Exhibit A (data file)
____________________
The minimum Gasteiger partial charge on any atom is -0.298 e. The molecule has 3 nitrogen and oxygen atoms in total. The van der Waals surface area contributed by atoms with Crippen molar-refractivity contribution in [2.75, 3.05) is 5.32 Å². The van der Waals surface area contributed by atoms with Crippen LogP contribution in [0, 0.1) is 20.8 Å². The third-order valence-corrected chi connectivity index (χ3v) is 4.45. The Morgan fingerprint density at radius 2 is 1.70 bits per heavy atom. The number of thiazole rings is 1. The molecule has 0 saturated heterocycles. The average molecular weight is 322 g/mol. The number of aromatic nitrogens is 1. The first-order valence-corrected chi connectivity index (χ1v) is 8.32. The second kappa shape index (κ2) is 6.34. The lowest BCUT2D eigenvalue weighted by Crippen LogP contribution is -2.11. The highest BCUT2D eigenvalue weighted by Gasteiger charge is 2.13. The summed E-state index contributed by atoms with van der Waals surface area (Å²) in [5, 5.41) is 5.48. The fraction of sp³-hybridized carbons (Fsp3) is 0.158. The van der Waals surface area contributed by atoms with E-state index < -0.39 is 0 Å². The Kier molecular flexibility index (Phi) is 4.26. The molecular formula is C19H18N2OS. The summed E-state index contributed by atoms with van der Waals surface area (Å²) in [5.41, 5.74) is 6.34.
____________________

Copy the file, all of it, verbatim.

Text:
The minimum Gasteiger partial charge on any atom is -0.298 e. The molecule has 3 nitrogen and oxygen atoms in total. The van der Waals surface area contributed by atoms with Crippen molar-refractivity contribution in [2.75, 3.05) is 5.32 Å². The van der Waals surface area contributed by atoms with Crippen LogP contribution in [0, 0.1) is 20.8 Å². The third-order valence-corrected chi connectivity index (χ3v) is 4.45. The Morgan fingerprint density at radius 2 is 1.70 bits per heavy atom. The number of thiazole rings is 1. The molecule has 0 saturated heterocycles. The average molecular weight is 322 g/mol. The number of aromatic nitrogens is 1. The first-order valence-corrected chi connectivity index (χ1v) is 8.32. The second kappa shape index (κ2) is 6.34. The lowest BCUT2D eigenvalue weighted by Crippen LogP contribution is -2.11. The highest BCUT2D eigenvalue weighted by Gasteiger charge is 2.13. The summed E-state index contributed by atoms with van der Waals surface area (Å²) in [5, 5.41) is 5.48. The fraction of sp³-hybridized carbons (Fsp3) is 0.158. The van der Waals surface area contributed by atoms with E-state index < -0.39 is 0 Å². The Kier molecular flexibility index (Phi) is 4.26. The molecular formula is C19H18N2OS. The summed E-state index contributed by atoms with van der Waals surface area (Å²) in [5.41, 5.74) is 6.34.